By David Amoruso
Posted on March 19, 2009
Alphonse Persico is the son of legendary Colombo Family boss Carmine Persico. Alphonse decided to join his father’s business and become a member of the Mafia. His decision would cost him dearly as he would follow his father all the way to a federal prison.
From an early age, Alphonse followed in his father’s footsteps. Carmine Persico (left) was a neighborhood hero and bona fide tough guy. It is no wonder that young Alphonse looked up to his father. But the mob wasn’t his only option in life, he actually was a very good student. The mob, however, was slowly pulling him in. With a powerful mobster as his father, people treated Alphonse with respect as well. And it is no doubt that he liked the perks that ‘the life’ brought with it. After his sophomore year at St. John’s University he dropped out and started working for the mob full time.
With his father at the top of the pyramid, Alphonse quickly rose through the ranks, becoming a Colombo Family capo while he was still in his mid-twenties. In 1983 he was arrested for the first time. But the heroin trafficking charges ended in a dismissal. Three years later, in 1986, Alphonse went to trial together with his father in a big RICO case directed at the Colombo Family. Both men were found guilty and upon sentencing Carmine pleaded to the judge that his son be given a lenient sentence. Alphonse was sentenced to 12 years in prison.
While the two Persico’s were in prison, a fight for control of the Colombo Family broke out on the streets of New York. Carmine Persico had made it clear he wanted to remain in control of the family and that his son would take over as boss upon his release in 1993. But a faction led by Vic Orena (photo right) disagreed and began fighting a bloody war against the Persico loyalists.
The war left many men dead and wounded and caused law enforcement to up its pressure. Dozens of Colombo mobsters were arrested and sentenced to lengthy prison terms because of acts stemming from the war. Alphonse Persico was charged with authorizing plans to murder seven men who were loyal to Orena. During a 1994 trial he was acquitted of the racketeering charges. In 1995 he was released from prison and finally took over as boss of the Colombos.
As a boss Alphonse started spending more and more time in Florida to avoid law enforcement scrutiny. But for a man like Allie Persico the heat does not end by simply moving to a different state. During Labor Day Weekend in 1999, he was enjoying cruising around the Florida Keys on his 50-foot speed boat named “Lookin’ Good” when the US Coast Guard stopped him. While they searched his boat they found two loaded weapons; a Browning .380 semi-automatic pistol and a Mossberg 12-gauge shotgun. Alphonse was not allowed to carry any weapons because of his 1986 RICO conviction. The gun charges would eventually sent him back to prison for 18 months.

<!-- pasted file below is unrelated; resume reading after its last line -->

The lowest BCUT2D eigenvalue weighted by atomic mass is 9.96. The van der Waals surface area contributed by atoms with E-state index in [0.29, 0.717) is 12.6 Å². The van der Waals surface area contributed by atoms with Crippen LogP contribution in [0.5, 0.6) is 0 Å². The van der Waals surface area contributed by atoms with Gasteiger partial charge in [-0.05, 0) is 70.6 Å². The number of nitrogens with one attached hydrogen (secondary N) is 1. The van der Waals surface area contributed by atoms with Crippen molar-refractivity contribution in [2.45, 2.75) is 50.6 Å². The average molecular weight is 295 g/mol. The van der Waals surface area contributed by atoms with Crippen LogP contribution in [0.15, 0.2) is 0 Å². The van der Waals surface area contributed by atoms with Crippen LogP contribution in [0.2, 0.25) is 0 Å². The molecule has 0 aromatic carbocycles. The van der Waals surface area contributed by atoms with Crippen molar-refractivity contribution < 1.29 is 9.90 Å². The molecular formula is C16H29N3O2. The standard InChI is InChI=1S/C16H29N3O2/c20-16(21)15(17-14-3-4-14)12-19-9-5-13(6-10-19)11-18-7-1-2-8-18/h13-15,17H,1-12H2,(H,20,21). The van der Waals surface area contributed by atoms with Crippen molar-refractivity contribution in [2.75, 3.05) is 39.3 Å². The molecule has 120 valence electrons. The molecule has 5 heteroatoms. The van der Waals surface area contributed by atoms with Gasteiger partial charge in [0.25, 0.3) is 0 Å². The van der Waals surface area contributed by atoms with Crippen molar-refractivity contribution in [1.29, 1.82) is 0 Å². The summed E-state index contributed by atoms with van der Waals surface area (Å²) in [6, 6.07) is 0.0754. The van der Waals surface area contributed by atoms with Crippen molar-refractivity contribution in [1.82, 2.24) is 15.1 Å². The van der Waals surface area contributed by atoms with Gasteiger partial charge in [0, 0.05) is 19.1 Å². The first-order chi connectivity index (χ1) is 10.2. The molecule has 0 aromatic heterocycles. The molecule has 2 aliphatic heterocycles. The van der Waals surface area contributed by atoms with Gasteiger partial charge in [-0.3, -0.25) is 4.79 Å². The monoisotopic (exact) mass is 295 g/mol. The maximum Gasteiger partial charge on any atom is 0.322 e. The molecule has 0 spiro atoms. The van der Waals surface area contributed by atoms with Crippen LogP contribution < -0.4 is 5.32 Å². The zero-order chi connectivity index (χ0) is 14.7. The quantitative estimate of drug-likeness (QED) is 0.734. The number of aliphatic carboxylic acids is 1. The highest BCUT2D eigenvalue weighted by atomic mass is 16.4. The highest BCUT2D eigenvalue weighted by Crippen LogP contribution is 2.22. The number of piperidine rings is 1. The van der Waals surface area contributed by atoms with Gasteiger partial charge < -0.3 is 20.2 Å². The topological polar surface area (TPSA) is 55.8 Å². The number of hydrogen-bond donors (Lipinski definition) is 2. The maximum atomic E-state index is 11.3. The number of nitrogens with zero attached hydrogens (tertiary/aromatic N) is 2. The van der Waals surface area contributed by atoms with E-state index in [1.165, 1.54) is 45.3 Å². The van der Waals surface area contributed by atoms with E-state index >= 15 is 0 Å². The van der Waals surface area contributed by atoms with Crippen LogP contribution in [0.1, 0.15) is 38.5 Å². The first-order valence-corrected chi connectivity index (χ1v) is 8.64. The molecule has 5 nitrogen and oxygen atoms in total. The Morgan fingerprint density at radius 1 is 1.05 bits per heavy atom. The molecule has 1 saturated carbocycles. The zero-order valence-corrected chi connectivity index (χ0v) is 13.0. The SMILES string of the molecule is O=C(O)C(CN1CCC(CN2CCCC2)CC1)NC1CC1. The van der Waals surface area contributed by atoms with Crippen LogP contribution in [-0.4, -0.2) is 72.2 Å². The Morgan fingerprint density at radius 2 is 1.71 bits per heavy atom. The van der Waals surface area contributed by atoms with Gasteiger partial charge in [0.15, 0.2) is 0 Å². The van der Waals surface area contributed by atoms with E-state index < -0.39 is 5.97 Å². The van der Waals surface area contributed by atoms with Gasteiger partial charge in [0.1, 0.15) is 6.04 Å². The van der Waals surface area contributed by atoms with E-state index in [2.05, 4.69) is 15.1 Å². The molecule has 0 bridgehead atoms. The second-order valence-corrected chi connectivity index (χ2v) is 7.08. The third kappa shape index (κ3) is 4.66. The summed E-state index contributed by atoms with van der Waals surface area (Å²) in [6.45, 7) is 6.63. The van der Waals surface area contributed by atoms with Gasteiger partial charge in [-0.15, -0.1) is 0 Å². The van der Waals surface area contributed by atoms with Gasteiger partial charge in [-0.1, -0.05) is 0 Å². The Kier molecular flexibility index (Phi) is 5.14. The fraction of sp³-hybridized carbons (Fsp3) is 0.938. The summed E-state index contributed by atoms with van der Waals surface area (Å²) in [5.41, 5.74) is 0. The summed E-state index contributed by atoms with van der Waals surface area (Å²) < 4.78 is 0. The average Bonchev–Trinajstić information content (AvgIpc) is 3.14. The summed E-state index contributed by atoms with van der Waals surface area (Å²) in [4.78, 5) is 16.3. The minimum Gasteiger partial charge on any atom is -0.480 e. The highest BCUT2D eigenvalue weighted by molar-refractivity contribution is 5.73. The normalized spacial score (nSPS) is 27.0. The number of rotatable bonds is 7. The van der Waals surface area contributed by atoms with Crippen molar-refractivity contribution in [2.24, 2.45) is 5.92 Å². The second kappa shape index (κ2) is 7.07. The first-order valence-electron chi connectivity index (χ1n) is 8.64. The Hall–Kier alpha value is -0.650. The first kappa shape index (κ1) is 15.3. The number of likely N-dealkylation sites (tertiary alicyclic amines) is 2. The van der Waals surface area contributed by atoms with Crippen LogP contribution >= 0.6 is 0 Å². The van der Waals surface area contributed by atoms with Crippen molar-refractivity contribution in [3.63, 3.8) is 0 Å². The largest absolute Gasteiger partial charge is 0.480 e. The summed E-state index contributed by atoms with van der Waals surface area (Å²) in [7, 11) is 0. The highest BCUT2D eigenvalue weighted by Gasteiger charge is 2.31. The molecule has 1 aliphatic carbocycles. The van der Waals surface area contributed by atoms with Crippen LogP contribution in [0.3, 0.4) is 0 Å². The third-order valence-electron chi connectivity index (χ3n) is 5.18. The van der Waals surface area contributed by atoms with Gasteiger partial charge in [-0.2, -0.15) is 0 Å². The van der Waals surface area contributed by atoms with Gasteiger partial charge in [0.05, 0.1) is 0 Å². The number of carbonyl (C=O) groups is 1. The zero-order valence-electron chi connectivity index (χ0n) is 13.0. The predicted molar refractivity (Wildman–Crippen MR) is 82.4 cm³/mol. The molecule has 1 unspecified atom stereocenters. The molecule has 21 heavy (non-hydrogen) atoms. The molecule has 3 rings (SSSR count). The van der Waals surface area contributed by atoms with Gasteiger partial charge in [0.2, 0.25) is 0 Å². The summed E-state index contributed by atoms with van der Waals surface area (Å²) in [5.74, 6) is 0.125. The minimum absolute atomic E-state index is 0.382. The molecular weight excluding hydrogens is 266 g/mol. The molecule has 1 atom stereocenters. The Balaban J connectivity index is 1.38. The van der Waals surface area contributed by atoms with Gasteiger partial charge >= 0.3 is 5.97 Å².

Allie Boy’s legal problems weren’t over though. In order to strengthen his position as boss of the Colombo Family he had ordered the execution of his underboss William “Wild Bill” Cutolo. Cutolo went missing on May 26, 1999 and was never seen again. To those involved in the Colombo Family business it was clear that Alphonse had just erased a serious threat. Cutolo’s son, William Junior, knew this too, and contacted the FBI several weeks after his father’s disappearance. Cutolo Jr. agreed to wear a wire and give information about the criminal business of Colombo mobsters.
With the information Cutolo Junior supplied, federal agents managed to obtain a search warrant for Alphonse Persico’s daughter’s Park Slope, Brooklyn apartment. They found $25,000 cash and $1 million in alleged loansharking records. They also found false identification papers. Alphonse (photo right) pleaded guilty, agreed to forfeit $1 million, and was sentenced to 13 years in prison.
But the murder of “Wild Bill” Cutolo still loomed in the background. All the FBI needed was a body and some witnesses. In 2004 prosecutors felt they had enough evidence to indict Persico and bring him down in court. In September 2006 Alphonse Persico and underboss John “Jackie” DeRoss stood trial for ordering the murder of William Cutolo. While the first trial ended in a hung jury, the second trial saw Persico and DeRoss being found guilty of ordering and plotting the murder of Cutolo.
On February 27, 2009 Alphonse Persico, aged 55, was sentenced to life in prison without parole. He will now live the same life as his father. A life behind bars and away from his loved ones.
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